FIG. 4 is a simplified diagram showing communications with the arc fault detection system using a wireless, line of sight form of communication device;
FIG. 5 is a simplified diagram showing communications with an arc fault detection system through the associated power circuit using X-10 or similar protocol;
FIG. 6 is a simplified diagram showing communications with an arc fault detection unit using a radio frequency transmitter;
FIG. 7 is a simplified diagram showing communications with the arc fault detection device using an infrared transmitter;
FIG. 8 is a simplified diagram showing communications with an arc fault detection device using an X-10 or similar protocol transmitter;
FIG. 9 is a simplified partial block diagram showing an alternate memory to that shown in FIG. 3;
FIG. 10 is a simplified partial block diagram showing an alternate memory to that shown in FIG. 3;
FIG. 11 is a partial sectional view of one embodiment of a combined test and reset button for an AFCI in accordance with one embodiment of the invention;
FIG. 12 is a partial sectional view similar to FIG. 8 of an alternative embodiment of a combined test and reset button; and
FIG. 13 is a partial sectional view of yet another embodiment of a combined test and reset feature.
Referring now to the drawings and initially to FIG. 1, an arcing fault detection system in accordance with one embodiment of the invention is illustrated in functional block form. A 120 volt AC circuit 12 has a line conductor 14 and a neutral conductor 18. A sensor 16, which may be in the form of a di/dt coil is associated with the line conductor 14 and feeds an output signal to an arcing fault detection circuit or arc fault circuit interrupter (AFCI) 25. The AFCI circuit 25 has respective trip 42 and communications 45 outputs which are coupled with a communications port 35. The trip output 42 may also be coupled to directly or indirectly activate or trip a circuit interruption device for interrupting the current flow in the 120 VAC circuit 12 when an arcing fault is detected, as indicated by reference numeral 43.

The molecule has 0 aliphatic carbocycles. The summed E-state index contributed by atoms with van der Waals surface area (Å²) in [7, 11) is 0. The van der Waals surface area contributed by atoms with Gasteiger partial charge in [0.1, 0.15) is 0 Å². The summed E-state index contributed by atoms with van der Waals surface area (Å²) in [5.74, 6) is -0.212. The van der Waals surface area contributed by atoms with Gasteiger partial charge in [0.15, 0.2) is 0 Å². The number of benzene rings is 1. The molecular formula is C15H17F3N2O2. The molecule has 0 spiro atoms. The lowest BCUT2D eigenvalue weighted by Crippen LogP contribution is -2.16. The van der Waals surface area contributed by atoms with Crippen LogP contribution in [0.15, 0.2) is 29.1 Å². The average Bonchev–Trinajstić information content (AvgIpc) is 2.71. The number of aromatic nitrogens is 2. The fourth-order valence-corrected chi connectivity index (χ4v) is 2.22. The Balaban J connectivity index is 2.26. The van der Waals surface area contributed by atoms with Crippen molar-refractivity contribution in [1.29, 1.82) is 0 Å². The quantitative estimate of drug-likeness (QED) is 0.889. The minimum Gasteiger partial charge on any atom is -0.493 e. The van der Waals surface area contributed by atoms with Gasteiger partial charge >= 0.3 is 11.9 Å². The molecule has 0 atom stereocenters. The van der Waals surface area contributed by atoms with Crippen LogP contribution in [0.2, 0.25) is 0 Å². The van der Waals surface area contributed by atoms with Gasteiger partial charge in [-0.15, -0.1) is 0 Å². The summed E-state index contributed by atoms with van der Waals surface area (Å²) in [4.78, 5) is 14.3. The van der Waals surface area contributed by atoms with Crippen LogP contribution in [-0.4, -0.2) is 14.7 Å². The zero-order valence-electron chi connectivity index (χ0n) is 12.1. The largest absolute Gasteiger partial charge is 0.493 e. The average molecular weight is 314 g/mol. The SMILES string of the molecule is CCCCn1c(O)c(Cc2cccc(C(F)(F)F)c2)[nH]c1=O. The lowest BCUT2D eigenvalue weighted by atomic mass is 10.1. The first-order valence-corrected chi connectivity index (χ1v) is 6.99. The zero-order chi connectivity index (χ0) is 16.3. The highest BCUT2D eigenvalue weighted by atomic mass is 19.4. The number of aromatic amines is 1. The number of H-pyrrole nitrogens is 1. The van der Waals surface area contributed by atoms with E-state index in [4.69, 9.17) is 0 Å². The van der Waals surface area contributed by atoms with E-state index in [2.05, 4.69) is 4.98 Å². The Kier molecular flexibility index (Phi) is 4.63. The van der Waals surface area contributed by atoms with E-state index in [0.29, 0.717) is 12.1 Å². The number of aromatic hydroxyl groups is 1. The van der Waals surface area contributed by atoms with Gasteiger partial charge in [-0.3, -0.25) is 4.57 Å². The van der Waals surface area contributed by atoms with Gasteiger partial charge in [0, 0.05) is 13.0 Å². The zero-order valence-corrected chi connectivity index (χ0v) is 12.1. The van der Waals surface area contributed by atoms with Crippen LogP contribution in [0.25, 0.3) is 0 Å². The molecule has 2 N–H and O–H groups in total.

The communication port 35, as shown in FIG. 2, may alternately receive only the communications signals from the AFCI 25 in which case the communications line 45, in addition to other information as described below, would also deliver a suitable signal to the communication port 35 indicating when the trip signal has been given on the trip signal output 42.
Referring next to FIG. 3, there is shown in block form further details of the AFCI circuit 25. The di/dt sensor 16 may comprise a toroidal coil having an annular core which surrounds the line conductor 14, with a toroidal sensing coil wound helically on the core. In the sensor 16, the core may be made of magnetic material such as ferrite, iron or molded permeable powder, such that the sensor is capable of responding to rapid changes in flux. An air gap may be cut into the core in certain instances to reduce the permeability, and the core material is such that it does not saturate during the relatively high current produced by some forms of arcing, so that arc detection is still possible.
The di/dt sensor 16 provides an input to an arcing fault detector circuit 24 which in this embodiment includes a broadband noise detector circuit and a current fault detector circuit 26 which in this embodiment is a current measuring circuit. In the illustrated embodiment, all of the components of the an arcing fault circuit detector 24 and the current fault detector circuit 26, as well as some other circuit components to be described later, are provided on an application specific integrated circuit (ASIC) 30. Suitable output signals from the ASIC 30 are fed to a microcontroller 40 which, based on analysis and further processing of the signals provided by the ASIC 30 makes a decision as to whether to send a trip signal to an output 42 for activating a trip circuit 44 which will in effect switch the line side conductor 14 of the 120 VAC circuit 12 to an open circuit condition as indicated diagrammatically in FIG. 3, or whether to allow the line side 14 of the circuit 12 to remain connected to a load 50.
Referring still to FIG. 3, additional components of the ASIC 30 will next be described.
The broadband noise detector 24 comprises first and second band-pass filter circuits 80, 82 which receive the rate of change of current signal from the di/dt sensor 16. In accordance with the invention, the band passes of these circuits 80 and 82 are selected at frequency bands which are representative of broadband noise typical of arcing faults and/or so as to substantially (statistically) eliminate signals at frequencies which may occur on the line which do not represent, that is are not due to, an arcing fault. In the illustrative embodiment, these band-pass frequencies are selected as typically 35 kilohertz and 70 kilohertz respectively. Each of the band-pass filter circuits 80 and 82 feeds a filtered signal, comprising those components of an input signal from the di/dt sensor which fall within their respective band-pass frequency bands, to respective threshold detector circuits 84 and 86.